What a couple weeks it's been. Not only did Netflix release one of their most exciting "1st of the month" slates of new releases for streaming customers, but the Blu-ray and DVD offerings of late have been fantastic, and even arguably thematically intertwined. How does one explain away the fact that the latest from Studio Ghibli (which is really 25 years old) and Stephen Chow hit Blu-ray on the same day? Or that two films about modern warfare made decades apart from Stanley Kubrick and Gavin Hood landed in stores at the same time? Perhaps I'm overthinking it and looking for connections that aren't there. All you need to know is that there's some great stuff in the New Releases section of your favorite store or streaming service. Cancel your barbecue plans and watch a movie this weekend.
10 NEW TO NETFLIX
15 NEW TO BLU-RAY/DVD
"Boy & the World"
Known as "O Menino e o Mundo," this GKIDS Oscar nominee for Best Animated Feature is a clever, inventive study of rural versus city life and the industrialization of the world, as seen through the eyes of a child. It's largely dialogue free other than some Portuguese (although I believe even that is of the "Charlie Brown Adults" variety and not straight translatable ... it's not subtitled) and varies its gorgeous hand-drawn animation throughout. The round-headed protagonist is named Cuca, a boy who lives on a farm with his two parents. The farm is struggling and the father leaves for the city for work. The boy follows. Although it's not even that literal of a tale, blending styles and sound design in a fresh, captivating way that can't always be directly interpreted but is easily understood. My five-year-old didn't always know what was happening but he was captivated by it.
The Making of Boy & The World
Music Video by Emicida
This column is generally reserved for recommendations/highlights-only and I can't quite go on the side of Film Twitter that has been arguing this is a maligned future classic, but I do think some critics were a little harsh on it. The argument that this is nothing more than a vanity project for Angelina Jolie Pitt and her husband Brad Pitt is insane. There's way more going on here than that reading allows, and it's a beautiful film in HD. It's also poorly paced and a bit poorly written and slightly poorly acted. However, it's more of an interesting misfire than the disaster you've heard, and I always find star-driven misfires fascinating. Maybe you do too.
Gena Rowlands: An Inspiration
Making By the Sea
"Clouds of Sils Maria" (Criterion)
When Paramount released a DVD-only, bare-bones edition of Olivier Assayas' excellent 2015 drama, we all hoped that it was because a company like Criterion was planning the inevitable Blu-ray edition (and the same holds true for the fact that Magnolia just announced a DVD-only version of Terence Davies' "Sunset Song"). Months later, a great Criterion Blu-ray of "Sils Maria" has been released, allowing a reappreciation of the film and some fantastic special features, including an interview with the director. Watching it again, I still think the final act has some issues, largely because Assayas can't quite get a grip on the way the Hollywood system works (Chloe Grace Moretz's character just doesn't work), but the bulk of the film still fascinates me, especially the interplay between Juliette Binoche and Kristen Stewart, who's never been better and deserved an Oscar nomination for this performance.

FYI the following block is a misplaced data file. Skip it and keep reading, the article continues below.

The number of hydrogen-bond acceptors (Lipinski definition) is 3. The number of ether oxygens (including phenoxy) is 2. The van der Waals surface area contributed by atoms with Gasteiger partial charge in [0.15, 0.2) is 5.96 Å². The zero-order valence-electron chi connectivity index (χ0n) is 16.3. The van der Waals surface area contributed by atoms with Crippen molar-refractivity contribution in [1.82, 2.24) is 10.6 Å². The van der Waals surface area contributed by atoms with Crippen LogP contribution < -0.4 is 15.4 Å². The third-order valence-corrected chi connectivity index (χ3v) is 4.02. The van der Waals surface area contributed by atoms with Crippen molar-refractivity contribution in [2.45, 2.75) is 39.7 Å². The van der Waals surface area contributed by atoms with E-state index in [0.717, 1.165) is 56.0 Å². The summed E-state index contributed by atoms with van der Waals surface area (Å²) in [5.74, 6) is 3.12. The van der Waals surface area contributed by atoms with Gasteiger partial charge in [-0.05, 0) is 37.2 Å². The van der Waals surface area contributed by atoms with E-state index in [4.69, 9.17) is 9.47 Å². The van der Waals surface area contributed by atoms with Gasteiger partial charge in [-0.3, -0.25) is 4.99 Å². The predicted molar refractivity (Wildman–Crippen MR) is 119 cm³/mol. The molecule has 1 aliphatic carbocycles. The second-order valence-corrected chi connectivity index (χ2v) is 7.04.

Beyond Time, a new interview with Director Olivier Assayas
Parallel Lives, a new program featuring actors Juliette Binoche and Kristen Stewart on their roles in the film
Cloud Phenomena of Maloja, a 1924 silent documentary by Arnold Fanck that is seen in the film
Plus: An essay by critic Molly Haskell
"Dr. Strangelove or: How I Learned to Stop Worrying and Love the Bomb" (Criterion)
Could Criterion have planned their release of Stanley Kubrick's parody of the war machine any better? As the rhetoric and heated passions of the campaign season reach fever pitch, it's remarkable how much "Dr. Strangelove" holds up as a commentary on a world gone mad. And Criterion has long done a fantastic job with Kubrick titles. "Paths of Glory" is a must-own. The issue for most of you is probably that you already own "Dr. Strangelove," so should you buy it again? I wouldn't run out and make it the first choice in the Barnes & Noble Criterion sale if I were you (and if I owned it in a Kubrick set or a previous special edition), but if you're a big fan or don't own it in any capacity, this is now the version to get. The documentaries are interesting, the archival interviews are great, and the transfer is fantastic. Oh, and it helps that the movie is depressingly timeless.
New interviews with Stanley Kubrick Scholars Mick Broderick and Rodney Hill; Archivist Richard Daniels; Cinematographer and Camera Innovator Joe Dunton; Camera Operator Kelvin Pike; and David George, Son of Peter George, on whose novel Red Alert the film is based
Excerpts from 1966 audio interview with Kubrick, confucted by Physicist and Author Jeremy Bernstein
Four short documentaries, about the making of the film, the sociopolitical climate of the period, the work of Actor Peter Sellers, and the Artistry of Kubrick
Interviews from 1963 with Sellers and Actor George C. Scott